Getting old may have to wait a while longer, after a study by the Salk Institute has discovered a way to reduce ageing-associated toxins at a cellular level. Salk scientists, led by Professor Gerald Shadel, found that exposing cells and mice to short-term stress led cells to produce greater levels of antioxidants, thereby reducing toxic cellular buildup related to normal metabolism. In addition, cell mitochondria were remodelled to generate fewer toxic by-products.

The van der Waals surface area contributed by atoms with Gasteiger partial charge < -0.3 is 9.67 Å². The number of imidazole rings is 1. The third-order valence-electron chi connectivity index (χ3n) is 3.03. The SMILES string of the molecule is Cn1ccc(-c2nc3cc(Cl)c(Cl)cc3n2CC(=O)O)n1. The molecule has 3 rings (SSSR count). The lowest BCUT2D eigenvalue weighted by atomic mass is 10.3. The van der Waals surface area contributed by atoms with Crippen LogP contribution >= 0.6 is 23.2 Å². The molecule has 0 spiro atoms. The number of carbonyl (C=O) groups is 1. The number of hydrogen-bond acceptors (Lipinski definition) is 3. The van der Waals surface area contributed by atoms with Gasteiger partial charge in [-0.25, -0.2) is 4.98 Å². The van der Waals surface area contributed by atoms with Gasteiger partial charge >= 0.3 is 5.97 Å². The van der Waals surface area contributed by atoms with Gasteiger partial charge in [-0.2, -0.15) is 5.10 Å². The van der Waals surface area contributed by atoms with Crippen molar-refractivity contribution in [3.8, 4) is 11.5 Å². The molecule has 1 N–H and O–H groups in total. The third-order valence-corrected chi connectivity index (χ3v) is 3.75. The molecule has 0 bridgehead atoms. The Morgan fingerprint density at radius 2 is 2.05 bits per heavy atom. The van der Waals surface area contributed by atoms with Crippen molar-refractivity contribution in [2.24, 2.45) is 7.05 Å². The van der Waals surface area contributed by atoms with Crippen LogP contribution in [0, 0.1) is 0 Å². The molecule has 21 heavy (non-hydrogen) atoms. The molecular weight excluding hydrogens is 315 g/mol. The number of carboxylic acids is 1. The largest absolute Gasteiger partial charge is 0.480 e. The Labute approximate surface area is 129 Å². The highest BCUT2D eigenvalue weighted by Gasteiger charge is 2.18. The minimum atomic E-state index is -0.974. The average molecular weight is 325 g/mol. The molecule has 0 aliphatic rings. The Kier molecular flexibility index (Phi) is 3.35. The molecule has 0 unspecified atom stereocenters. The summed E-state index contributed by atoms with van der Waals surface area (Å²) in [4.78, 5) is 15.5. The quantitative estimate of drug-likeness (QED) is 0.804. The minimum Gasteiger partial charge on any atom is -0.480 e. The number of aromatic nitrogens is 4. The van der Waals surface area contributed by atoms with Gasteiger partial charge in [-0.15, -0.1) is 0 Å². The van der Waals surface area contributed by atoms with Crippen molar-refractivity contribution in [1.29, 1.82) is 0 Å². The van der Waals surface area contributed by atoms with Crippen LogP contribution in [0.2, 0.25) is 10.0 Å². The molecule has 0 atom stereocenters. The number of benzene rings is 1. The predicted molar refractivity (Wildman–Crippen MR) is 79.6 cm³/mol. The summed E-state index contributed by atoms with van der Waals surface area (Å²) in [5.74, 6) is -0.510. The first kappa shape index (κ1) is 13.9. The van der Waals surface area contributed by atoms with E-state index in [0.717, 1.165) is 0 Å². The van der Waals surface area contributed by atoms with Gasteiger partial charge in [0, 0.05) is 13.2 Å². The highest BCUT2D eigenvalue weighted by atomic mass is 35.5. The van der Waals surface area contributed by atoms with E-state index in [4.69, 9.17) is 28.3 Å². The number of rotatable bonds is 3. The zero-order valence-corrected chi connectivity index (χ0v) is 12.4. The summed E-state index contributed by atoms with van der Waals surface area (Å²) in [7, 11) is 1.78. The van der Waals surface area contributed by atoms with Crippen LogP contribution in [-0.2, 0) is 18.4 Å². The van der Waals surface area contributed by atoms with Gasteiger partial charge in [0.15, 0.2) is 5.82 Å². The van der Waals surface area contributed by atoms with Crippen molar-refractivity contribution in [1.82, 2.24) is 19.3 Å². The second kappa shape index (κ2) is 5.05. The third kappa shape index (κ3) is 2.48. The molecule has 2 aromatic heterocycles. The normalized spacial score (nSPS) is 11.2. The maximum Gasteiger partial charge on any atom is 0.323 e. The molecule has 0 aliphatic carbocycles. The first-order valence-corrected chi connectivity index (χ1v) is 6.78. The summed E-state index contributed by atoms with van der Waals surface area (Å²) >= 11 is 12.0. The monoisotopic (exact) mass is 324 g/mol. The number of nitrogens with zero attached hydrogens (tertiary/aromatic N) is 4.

This indicates that short-term stressors can create healthier and more stress-resistant cells, and possibly delay the effects of aging. According to Shadel, the next step will be to see if the pathways the researchers have identified can be targeted to prevent common age-related diseases such as cancer, Alzheimer’s disease and heart disease.
Source: Cell Metabolism Journal